Excerpted from the book The Death of Santini, by Pat Conroy. Copyright © 2013 by Pat Conroy. Published by arrangement with Nan A. Talese, an imprint of the Knopf Doubleday Publishing Group, a division of Random House LLC.
The happiest years of my childhood were when Dad went to war to kill the enemies of America. Every time my father took off in an airplane, I prayed that the plane would crash and his body be consumed by fire. For thirty-one years, this is how I felt about him. Then I tore my whole family apart with my novel about him, The Great Santini.
Looking back, I can see that I made many mistakes in the field during my rookie season as a novelist. The writing of the book had taken an emotional toll on me that included a breakdown months before the book was in the stores. I had done almost no preparatory work on my family, no plowing the fields to ease their way into a country they did not realize was their native land. To Dad, I’d given more hints about what I was up to, and for the simple reason that he lived in Atlanta then, where Barbara and I had moved. Dad would visit the house often—too often for me, but Barbara had come to adore Dad, and our daughters rejoiced in his visits. It both moved and disturbed me to see my children scrambling around on my father’s lap like some comely litter of kittens.
I would often say things like, “Hey, Dad, why don’t you break all their facial bones? Then they’d know what it was like to be raised by you.”
“Don’t listen to him, girls,” Dad would respond. “Let me take you out for ice cream cones. This weekend I’ll take you to Six Flags.”
When Dad first came to live in Atlanta, I had just committed the most unforgivable crime against him. I had refused to attend his retirement parade that took place in the summer of 1973. I did it with all the purposefulness and cunning of a man who knew how to cut deepest and wound another man. I was a son gifted in the art of patricide. Though I had loathed my father, I fell in love with the mystique and sense of fraternity I grew up with as the son of a Marine Corps officer. The corps stood for excellence and a code of honor that burned in me for life. I was raised in the mythos of the corps, and I knew about Belleau Wood, Iwo Jima, Guadalcanal, Okinawa. I took great pride in my dad’s gallant fighting at the Chosin Reservoir, when he provided air support for a brutal Marine retreat through entrenched Chinese lines. Don Conroy was a proud member of “the Chosin Few,” yet his oldest son did not go to his retirement parade. It sickens me to write those words.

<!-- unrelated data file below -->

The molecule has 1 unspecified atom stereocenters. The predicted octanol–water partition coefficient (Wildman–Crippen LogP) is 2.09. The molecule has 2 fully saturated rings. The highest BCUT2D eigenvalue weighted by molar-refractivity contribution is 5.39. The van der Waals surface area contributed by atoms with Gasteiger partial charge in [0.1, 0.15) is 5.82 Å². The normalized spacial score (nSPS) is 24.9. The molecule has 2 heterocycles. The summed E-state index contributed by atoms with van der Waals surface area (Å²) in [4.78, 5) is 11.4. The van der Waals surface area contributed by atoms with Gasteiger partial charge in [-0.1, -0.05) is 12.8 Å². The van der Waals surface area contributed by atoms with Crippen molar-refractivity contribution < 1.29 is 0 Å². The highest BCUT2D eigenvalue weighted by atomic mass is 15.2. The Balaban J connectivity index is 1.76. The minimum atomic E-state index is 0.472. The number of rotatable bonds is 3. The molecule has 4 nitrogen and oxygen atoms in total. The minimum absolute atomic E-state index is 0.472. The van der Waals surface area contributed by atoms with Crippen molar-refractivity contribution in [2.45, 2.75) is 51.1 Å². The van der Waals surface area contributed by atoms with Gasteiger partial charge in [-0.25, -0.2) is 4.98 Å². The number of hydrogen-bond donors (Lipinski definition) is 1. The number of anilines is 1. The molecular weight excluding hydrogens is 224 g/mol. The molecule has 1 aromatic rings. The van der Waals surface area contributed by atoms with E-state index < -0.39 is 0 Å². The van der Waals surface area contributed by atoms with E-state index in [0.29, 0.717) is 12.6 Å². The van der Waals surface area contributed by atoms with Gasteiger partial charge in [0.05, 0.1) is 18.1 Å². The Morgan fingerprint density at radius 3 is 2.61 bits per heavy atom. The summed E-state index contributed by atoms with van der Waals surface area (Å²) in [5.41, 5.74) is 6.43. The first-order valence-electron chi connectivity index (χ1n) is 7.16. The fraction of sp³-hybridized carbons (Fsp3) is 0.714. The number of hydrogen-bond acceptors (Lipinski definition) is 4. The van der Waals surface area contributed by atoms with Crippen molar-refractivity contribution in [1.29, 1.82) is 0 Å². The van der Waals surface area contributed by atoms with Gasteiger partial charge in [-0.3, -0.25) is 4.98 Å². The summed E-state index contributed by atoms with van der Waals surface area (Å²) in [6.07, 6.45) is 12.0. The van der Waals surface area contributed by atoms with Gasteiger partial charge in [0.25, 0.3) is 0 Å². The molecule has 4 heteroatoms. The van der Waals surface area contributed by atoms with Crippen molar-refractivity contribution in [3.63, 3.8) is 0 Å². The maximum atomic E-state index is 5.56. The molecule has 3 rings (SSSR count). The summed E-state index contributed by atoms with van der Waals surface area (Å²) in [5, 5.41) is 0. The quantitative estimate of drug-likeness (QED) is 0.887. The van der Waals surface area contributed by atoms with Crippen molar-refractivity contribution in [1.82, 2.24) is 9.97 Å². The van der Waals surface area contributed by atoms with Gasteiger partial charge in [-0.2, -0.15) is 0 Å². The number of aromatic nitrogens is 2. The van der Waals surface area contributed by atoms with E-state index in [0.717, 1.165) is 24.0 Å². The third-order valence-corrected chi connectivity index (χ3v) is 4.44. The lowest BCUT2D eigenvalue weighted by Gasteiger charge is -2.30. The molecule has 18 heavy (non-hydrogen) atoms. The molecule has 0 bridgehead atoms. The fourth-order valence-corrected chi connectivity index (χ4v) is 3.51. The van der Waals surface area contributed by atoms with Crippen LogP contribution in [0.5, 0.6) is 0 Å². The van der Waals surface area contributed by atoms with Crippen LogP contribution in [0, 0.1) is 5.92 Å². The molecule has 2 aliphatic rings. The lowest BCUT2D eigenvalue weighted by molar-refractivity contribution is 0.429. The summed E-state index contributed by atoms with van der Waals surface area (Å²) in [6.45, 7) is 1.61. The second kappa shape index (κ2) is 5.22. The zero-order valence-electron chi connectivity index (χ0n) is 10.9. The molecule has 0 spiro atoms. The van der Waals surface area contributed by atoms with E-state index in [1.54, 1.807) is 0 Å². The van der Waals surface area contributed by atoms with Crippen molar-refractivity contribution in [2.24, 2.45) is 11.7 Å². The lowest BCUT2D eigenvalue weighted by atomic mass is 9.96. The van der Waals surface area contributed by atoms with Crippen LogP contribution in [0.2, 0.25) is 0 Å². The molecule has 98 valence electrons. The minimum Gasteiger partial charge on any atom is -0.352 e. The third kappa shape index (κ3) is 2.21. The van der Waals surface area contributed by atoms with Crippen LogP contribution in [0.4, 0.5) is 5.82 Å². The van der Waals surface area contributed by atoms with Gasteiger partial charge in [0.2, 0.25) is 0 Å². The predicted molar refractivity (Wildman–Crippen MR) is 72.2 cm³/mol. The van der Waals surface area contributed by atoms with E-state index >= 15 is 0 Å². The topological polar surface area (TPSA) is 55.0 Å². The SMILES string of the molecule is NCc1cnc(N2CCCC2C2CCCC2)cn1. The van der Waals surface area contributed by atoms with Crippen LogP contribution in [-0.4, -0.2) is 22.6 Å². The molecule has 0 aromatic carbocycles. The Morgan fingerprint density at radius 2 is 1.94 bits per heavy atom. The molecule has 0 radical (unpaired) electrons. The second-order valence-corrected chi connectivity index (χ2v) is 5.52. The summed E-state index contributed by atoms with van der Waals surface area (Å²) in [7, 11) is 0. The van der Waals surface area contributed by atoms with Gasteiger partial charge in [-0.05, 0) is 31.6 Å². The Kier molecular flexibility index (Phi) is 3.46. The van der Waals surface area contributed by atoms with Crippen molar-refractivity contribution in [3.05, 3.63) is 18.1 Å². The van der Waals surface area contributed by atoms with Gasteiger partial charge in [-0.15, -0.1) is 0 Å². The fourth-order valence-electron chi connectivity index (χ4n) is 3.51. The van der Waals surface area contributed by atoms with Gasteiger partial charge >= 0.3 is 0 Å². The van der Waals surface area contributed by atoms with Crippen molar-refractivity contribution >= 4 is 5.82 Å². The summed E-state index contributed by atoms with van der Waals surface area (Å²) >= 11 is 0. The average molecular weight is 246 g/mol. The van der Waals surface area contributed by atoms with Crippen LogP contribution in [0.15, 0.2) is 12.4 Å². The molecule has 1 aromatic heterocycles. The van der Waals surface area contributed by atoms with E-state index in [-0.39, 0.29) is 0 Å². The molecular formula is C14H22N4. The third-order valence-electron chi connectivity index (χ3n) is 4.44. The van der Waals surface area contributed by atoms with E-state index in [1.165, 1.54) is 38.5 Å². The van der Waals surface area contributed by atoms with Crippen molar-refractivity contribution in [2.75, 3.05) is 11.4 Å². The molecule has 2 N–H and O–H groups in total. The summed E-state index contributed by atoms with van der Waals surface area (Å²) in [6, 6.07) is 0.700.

To make matters worse, my family and I arrived for a visit the day after his retirement party, and I walked into a house touched with nothing but malice. I could feel the hatred in that house that I had sold to my parents so that they could enjoy a peaceful and fruitful retirement. My brother Mike told me that our mother had not spoken to Dad for days, not even on the day of his retirement ceremony. To Mike, their relationship had never been this poisonous. It now had turned into
a disaster area.
I entered Mom’s kitchen and she ran up and hugged me hard.
“I can’t stand it for another day, Pat,” she said. “It repulses me to look at him. Or speak with him. You’ve got to get him to leave this house.” She was begging me now. “One of us has to go. I want it to be him.”
“I’ll do my best,” I said. “But the boy’s got a stubborn streak.”
“If he doesn’t leave, then I want you to play guard duty and stand between Don and the car when I load up the kids.”
“No, Mom. You’re not going to involve the kids. If you leave, load them in the car and tell Dad that you’re going shopping at Piggly Wiggly. Just lie to him.”
“You mean my oldest son, who witnessed everything, won’t lift a finger to help his own mother?” she cried, appalled.
“Of course I’ll help. Just let me talk to him first.”
I found Dad in the living room watching a baseball game on TV, but I could tell that he’d been shaken up by the events of the past couple of days. His eyes had the wounded look of a predator limping back to his den.
“Hey, Dad, who’s playing?” I asked.
“Cubs and the Phillies. The game sucks,” he answered, not looking up to greet me. Then he said, “Retirement is harder on women than it is on the Marine. That’s a known fact.”
I said carefully, “Dad, I think Mom’s planning to leave you.” Suddenly he looked away from the ball game and stared at me with such ferocity that I braced for a charge.
“She can’t do that,” he said. “We’re Roman Catholic. We took vows to each other.”
“Them vows don’t seem to be worrying her much,” I said. “Look, Dad, let me help you develop a plan.”
“I got a plan,” he said. “I’m staying here. This is my home. Where I belong.”
“If it doesn’t work out, come to Atlanta to stay with me, Barbara, and the kids. Mom looks bewildered, terrified, and even a little crazy. Your being away would give both of you some time to think things over.”
“There’s nothing to think over.”
“The offer is there,” I said.
“Thanks for nothing,” he answered.
“It was my pleasure. How does it feel, Dad? We just had our first conversation.”
“It sucks. It’s lousy. It’s shitty. Let’s never have another one again,” he said, red faced and angry.
When we packed up the car to head back to Atlanta, I made one final attempt to get my father to consider a visit.
“Negative,” he said. “This is where I belong. I’m the head of this household.”
“You could just visit for a couple of weeks,” I said. “To give you and Mom a cooling-off period.”
“Negative. Do I have to draw you a picture?”
“You might even enjoy it,” I suggested.
“Negative. If you need me, you can find me in my quarters,” he said.